Wikileaks founder Assange rape warrant dropped
Updated on 21 August 2010
Sweden has withdrawn an arrest warrant for Wikileaks founder Julian Assange, who had been wanted on suspicion of rape and molestation, the National Prosecutor's Office said on Saturday.
A spokeswoman for the prosecutor's office said Assange, whose whistle-blowing website last month published secret U.S. military files on Afghanistan, was no longer wanted by Swedish authorities.
"She (Finne) has come to the decision that he is no longer suspected of rape. All the charges concerning rape have been lifted," she told Reuters news agency.
A police investigation will continue.
Earlier the Director of Communications at the Sweden Prosecution Authority Karin Rosander told the AFP news agency "Julian Assange is wanted for two different issues, one of them is that he's suspected of rape in Sweden."
The warrant for Assange's arrest was issued late on Friday night, according to reports.
The prosecutor's office in Stockholm issued a brief statement saying it "confirms media reports that a foreign citizen has been arrested in absentia" but didn't name Assange directly.
"The arrest refers to two separate events, one complaint of molestation and one complaint of rape," the statement said.
"The person is arrested in absentia, as there is a risk that he could obstruct the investigation," it said.
Swedish tabloid Expressen claimed prosecutor Maria Haljebo Kjellstrand confirmed that Assange, who is an Australian citizen, was the person sought on the warrant.
Expressen said there are two separate incidents: one being a woman accusing Assange of "molestation" towards her in Stockholm, the other a woman accusing him of rape in Enköping, which is about an hours drive west from Stockholm.
The first woman allegedly met Assange, 39, at Södermalm (part of inner Stockholm) last week between Saturday and Sunday.
The second woman was reported to have met him in Enköping on Tuesday morning.
One of the women is 20-year-old and the other is 30, but the report in the Expressen does not say which woman is which.
Both women apparently claimed they did not want to come forward earlier as they were scared, according to the report. It is not clear which one of the women contacted the police.
According to DN (a liberal paper) the prosecutor Maria Häljebo Kjellstrand said the 'indecent behaviour' arrest is of the higher level of suspicion, whereas the rape accusation is of the lower grade.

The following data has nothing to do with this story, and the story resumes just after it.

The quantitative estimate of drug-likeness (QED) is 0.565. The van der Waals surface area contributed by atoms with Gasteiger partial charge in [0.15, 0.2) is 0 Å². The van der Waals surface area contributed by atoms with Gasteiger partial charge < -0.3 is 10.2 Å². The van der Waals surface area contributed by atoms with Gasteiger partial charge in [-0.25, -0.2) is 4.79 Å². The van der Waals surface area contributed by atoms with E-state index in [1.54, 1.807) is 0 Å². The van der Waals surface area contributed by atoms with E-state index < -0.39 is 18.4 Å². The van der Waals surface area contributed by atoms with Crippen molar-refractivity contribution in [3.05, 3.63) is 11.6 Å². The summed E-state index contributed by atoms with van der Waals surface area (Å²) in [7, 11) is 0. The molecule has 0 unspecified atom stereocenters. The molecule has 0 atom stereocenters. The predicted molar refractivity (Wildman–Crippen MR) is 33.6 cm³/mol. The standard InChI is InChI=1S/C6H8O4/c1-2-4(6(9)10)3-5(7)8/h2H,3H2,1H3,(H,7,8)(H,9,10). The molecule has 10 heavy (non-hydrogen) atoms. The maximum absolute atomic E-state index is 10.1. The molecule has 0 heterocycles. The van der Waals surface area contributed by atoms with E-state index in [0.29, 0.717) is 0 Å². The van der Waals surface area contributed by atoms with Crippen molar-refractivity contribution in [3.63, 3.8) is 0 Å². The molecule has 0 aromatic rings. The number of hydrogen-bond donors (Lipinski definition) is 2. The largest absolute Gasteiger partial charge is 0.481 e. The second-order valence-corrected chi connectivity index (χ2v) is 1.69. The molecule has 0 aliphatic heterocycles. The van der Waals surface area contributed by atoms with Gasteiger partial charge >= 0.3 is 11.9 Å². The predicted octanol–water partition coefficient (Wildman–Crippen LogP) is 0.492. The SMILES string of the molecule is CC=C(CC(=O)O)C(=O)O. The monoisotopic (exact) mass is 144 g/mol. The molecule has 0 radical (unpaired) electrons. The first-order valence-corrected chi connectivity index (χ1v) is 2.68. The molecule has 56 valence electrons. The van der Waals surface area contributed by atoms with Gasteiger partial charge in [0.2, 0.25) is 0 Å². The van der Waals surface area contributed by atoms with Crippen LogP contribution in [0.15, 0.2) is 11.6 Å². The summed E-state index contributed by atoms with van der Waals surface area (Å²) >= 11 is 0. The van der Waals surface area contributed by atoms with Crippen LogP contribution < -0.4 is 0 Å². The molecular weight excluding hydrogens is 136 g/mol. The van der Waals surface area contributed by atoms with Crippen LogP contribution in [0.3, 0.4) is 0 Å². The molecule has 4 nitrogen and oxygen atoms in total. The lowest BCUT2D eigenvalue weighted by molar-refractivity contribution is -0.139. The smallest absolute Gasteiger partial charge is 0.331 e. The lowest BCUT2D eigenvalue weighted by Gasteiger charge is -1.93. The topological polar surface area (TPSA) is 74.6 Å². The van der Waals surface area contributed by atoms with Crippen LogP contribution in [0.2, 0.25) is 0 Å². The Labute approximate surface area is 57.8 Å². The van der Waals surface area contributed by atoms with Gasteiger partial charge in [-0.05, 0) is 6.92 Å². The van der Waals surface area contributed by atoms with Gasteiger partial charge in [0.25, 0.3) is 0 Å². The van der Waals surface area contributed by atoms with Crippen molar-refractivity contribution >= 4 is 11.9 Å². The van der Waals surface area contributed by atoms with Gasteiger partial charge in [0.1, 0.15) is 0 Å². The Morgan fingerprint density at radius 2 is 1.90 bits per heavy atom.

She says in the article the lower degree of rape accusation is very unusual - it is usually always a matter of the higher degree when a rape accusation is made.
According to the report Assange has emailed DN to say he has not been contacted by the police and according to "a source" that DN has spoken to - he has left the country.
DN journalist Anders Forsström told Channel 4 News that Assange had emailed his paper saying "Why these allegations are surfacing at this juncture is an interesting question. I have not been contacted by police. The allegations are false."
The prosecutor's office said all information related to the case would be posted on its website.
Assange tweets innocence
Wikileaks tweeted out what is purportedly a message from Julian Assange himself. It said "Julian Assange: the charges are without basis and their issue at this moment is deeply disturbing."
Wikileaks also said on its Twitter page: "We were warned to expect 'dirty tricks.' Now we have the first one."
In another tweet it said: "Expressen is a tabloid; No one here has been contacted by Swedish police. Needless to say this will prove hugely distracting."
Assange was apparently in Sweden last week partly to apply for a publishing certificate to make sure the Wikileaks website, which has servers in Sweden, can take full advantage of Swedish laws which protect whistleblowers.
Reports suggest he also spoke at a seminar hosted by the Christian faction of the opposition Social Democratic party and announced he would write bi-monthly columns for a left-wing Swedish newspaper.
Mr Assange recently made the headlines after his website Wikileaks published US military field reports from the war in Afghanistan entitled the "Afghan war diary 2004-2010".
More than 90,000 secret files revealed alleged "execution squads", an apparent plot to kill the Afghan president and named Afghan civilians who had helped the US forces. Assange also spoke to Channel 4 News about the biggest military leak in history.